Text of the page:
hmm looks good… i wan

  • AAng

    Steamboat in Aussie's Winter, Miss that alot! Looks like your steamboat recipe has gone up a level since I last had it!

  • honeyandsoy

    Come over and we can have it together! Somehow, having steamboat in a hot humid place doesn't give you the same satisfaction as when you huddle around the steaming pot when it's freezing outside!

  • Lorraine @ Not Quite Nigella

    That looks like such a welcoming, delicious spread of food! Perfect for Winter! :D

  • The Intolerant Chef

    I love a good steamboat,and keep and electric wok just for that purpose (they are useless for anything else) I am a blogger in Canberra too and am having heaps of fun sharing my foodie journey. Cheers.

  • honeyandsoy

    It IS perfect for winter! In Singapore, lots of people have steamboat for their reunion dinner during Chinese New Year. But that's in summer for us, and we just can't handle it! Instead, we have lots of steamboats in winter!

  • honeyandsoy

    Hello Intolerant Chef! Thanks for visiting! And electric wok! I can't say we've seen one of those- is it like an electric frypan? We've found that using a portable gas stove is the easiest as there are no wires trailing across the table. We also have an old school electric steamboat… with the funnel centre… it was given to us, but we haven't used it for a loooong time.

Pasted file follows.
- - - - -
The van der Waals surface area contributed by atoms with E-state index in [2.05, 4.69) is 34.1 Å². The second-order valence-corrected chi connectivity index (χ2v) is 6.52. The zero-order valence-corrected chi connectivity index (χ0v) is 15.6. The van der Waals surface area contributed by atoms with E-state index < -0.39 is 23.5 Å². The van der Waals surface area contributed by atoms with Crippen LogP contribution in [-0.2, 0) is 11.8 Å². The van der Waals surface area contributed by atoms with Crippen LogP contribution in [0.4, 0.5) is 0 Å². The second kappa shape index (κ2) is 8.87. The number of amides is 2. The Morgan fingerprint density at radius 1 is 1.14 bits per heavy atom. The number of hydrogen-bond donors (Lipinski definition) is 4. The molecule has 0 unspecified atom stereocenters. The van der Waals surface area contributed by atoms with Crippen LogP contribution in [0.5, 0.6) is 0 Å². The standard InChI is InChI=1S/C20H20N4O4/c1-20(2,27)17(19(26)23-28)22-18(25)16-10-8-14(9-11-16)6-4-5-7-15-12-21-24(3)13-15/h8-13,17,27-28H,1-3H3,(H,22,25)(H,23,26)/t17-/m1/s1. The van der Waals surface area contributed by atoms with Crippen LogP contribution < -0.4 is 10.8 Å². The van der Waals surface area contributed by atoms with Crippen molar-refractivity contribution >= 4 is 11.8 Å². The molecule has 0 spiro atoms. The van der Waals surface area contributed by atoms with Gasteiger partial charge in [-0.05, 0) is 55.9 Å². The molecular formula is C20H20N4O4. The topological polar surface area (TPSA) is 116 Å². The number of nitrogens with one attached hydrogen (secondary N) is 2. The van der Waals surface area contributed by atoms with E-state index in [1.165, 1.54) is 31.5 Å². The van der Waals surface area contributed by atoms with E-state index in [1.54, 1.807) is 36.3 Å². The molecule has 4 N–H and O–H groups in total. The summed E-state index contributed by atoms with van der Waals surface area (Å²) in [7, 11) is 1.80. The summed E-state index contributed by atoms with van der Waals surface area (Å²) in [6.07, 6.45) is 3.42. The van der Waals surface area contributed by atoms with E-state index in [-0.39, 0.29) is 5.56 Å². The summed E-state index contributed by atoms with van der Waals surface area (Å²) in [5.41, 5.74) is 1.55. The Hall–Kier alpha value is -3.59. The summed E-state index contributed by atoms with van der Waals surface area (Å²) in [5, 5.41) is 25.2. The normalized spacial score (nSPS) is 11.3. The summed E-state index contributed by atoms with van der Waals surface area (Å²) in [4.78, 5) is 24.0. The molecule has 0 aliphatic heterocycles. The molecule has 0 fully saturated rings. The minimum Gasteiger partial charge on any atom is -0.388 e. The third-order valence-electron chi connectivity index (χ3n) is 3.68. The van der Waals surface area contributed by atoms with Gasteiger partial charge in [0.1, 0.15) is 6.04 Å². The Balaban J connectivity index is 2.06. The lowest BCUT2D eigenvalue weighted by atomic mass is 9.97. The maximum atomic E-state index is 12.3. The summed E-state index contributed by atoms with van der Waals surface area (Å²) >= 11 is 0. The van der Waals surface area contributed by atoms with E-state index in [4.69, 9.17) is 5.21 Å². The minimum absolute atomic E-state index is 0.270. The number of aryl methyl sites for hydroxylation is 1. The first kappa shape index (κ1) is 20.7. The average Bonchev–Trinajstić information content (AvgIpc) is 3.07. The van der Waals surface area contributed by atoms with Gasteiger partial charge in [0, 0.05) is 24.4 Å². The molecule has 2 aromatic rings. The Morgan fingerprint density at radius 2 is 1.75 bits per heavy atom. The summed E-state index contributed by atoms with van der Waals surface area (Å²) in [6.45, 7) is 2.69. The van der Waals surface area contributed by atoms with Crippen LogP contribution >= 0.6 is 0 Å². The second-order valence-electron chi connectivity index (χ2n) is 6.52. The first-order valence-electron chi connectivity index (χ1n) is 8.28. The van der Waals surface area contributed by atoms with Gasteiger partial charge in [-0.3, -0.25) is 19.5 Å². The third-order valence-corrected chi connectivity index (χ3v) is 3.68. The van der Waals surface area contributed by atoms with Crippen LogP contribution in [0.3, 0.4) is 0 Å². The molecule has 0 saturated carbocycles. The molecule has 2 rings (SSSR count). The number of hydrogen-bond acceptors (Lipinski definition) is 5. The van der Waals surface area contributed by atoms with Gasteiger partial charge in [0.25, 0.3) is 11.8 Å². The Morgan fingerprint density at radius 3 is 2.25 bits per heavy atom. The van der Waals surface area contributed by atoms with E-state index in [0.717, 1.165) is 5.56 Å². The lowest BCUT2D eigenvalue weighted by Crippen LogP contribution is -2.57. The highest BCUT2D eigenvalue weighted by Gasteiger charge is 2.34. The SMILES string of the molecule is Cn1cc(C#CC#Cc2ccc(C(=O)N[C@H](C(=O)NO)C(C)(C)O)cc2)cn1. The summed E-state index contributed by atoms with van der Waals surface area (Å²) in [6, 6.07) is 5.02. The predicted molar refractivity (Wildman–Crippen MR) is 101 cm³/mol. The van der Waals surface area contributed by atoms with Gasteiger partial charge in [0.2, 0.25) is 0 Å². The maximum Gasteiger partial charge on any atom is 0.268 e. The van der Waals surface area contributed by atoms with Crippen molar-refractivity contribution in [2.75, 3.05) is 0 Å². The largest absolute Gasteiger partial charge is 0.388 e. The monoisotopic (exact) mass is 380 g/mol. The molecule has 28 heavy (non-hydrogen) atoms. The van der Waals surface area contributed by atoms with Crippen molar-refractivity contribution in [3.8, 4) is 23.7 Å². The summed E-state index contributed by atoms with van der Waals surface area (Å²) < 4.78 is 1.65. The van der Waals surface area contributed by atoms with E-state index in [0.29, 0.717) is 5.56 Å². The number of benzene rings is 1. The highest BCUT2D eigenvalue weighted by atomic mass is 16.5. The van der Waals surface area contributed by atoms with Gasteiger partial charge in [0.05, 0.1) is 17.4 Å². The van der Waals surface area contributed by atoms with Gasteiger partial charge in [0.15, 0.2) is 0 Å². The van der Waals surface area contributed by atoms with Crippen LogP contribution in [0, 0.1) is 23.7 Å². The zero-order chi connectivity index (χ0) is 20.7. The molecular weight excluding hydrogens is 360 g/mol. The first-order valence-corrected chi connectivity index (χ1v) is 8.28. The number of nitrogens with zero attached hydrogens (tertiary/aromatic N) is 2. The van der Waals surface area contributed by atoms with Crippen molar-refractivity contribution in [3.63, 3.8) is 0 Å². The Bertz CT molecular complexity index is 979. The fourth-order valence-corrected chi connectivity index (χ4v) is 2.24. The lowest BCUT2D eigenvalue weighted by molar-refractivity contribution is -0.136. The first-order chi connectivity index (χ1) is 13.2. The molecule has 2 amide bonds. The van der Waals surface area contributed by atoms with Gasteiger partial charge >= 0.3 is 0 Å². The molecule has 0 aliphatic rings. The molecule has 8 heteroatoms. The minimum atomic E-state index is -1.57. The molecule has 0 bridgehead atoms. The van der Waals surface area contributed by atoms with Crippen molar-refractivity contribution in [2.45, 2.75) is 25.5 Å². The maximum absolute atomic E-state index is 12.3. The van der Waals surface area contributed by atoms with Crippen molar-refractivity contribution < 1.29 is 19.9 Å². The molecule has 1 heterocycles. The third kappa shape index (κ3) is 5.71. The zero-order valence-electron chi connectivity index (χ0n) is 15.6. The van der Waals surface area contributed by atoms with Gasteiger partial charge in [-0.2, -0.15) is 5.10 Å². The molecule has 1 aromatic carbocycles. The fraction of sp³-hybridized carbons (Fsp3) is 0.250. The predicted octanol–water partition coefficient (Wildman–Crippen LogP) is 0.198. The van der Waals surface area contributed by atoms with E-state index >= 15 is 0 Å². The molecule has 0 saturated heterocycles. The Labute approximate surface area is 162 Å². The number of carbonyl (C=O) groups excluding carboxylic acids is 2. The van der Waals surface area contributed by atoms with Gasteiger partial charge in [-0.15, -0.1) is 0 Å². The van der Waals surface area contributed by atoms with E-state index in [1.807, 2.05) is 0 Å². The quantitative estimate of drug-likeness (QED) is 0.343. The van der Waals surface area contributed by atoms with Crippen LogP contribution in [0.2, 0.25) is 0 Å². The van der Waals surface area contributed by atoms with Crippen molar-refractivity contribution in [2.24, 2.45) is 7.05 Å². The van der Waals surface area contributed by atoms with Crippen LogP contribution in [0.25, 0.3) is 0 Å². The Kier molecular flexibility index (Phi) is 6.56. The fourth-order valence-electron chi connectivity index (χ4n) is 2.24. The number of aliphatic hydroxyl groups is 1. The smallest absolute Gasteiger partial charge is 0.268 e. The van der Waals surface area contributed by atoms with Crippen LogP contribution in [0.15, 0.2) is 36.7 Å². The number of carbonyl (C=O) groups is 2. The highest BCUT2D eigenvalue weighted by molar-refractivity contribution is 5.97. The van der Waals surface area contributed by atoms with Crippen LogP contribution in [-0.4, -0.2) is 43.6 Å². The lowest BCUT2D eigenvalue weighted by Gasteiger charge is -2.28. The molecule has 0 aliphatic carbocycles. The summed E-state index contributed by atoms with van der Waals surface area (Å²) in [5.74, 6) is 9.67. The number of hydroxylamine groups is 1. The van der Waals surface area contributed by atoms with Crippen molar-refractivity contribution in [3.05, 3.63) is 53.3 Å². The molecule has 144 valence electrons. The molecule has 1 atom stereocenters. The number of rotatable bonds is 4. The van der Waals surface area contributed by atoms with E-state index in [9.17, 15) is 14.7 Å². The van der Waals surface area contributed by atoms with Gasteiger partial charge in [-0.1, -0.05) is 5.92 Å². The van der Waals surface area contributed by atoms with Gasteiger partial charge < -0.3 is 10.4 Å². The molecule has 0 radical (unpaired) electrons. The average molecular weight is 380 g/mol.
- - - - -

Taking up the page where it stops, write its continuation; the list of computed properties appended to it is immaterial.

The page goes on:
• The InTolerant Chef

    The electric wok is pretty much like an electric frypan. It cyclye the heat off and on with an element in the bottom, which is why it's useless to cook in. But great to steamboat!

  • Hannah

    Oooh, might I ask where you get your fisk tofu from? I'd *love* to try that! (With the sesame sauce… I love steamboat/hot pot dishes!)

  • soy

    Hey Hannah, you can get it at Dickson (Saigon Asian grocery). Ask Hoon (the lady boss at the cashier) for the fish tofu, it’s right at the back in the frozen food area. SeaAroy is the brand, Hakka is another one that is also a good. Try the SeaAroy mushroom bun tofu (it looks like a bun) also, honey loves them.

  • honeyandsoy

    Hannah, I think you mean fish tofu? You can get them at the frozen food section at any Asian grocery. Our favourite brand is SeAroy, but there are a few different ones out there. Yes, do try the recipes and please let us know how they turned out for you!

  • Amir N

    This looks exciting, I’ve never had this dining experience before. When you have the soup and the rest of the ingredients on the table (tofu, sauces etc), what would be the order to eat the food? Do you put the sauce in the pot or in your own bowl? What type of fish and meat did you use?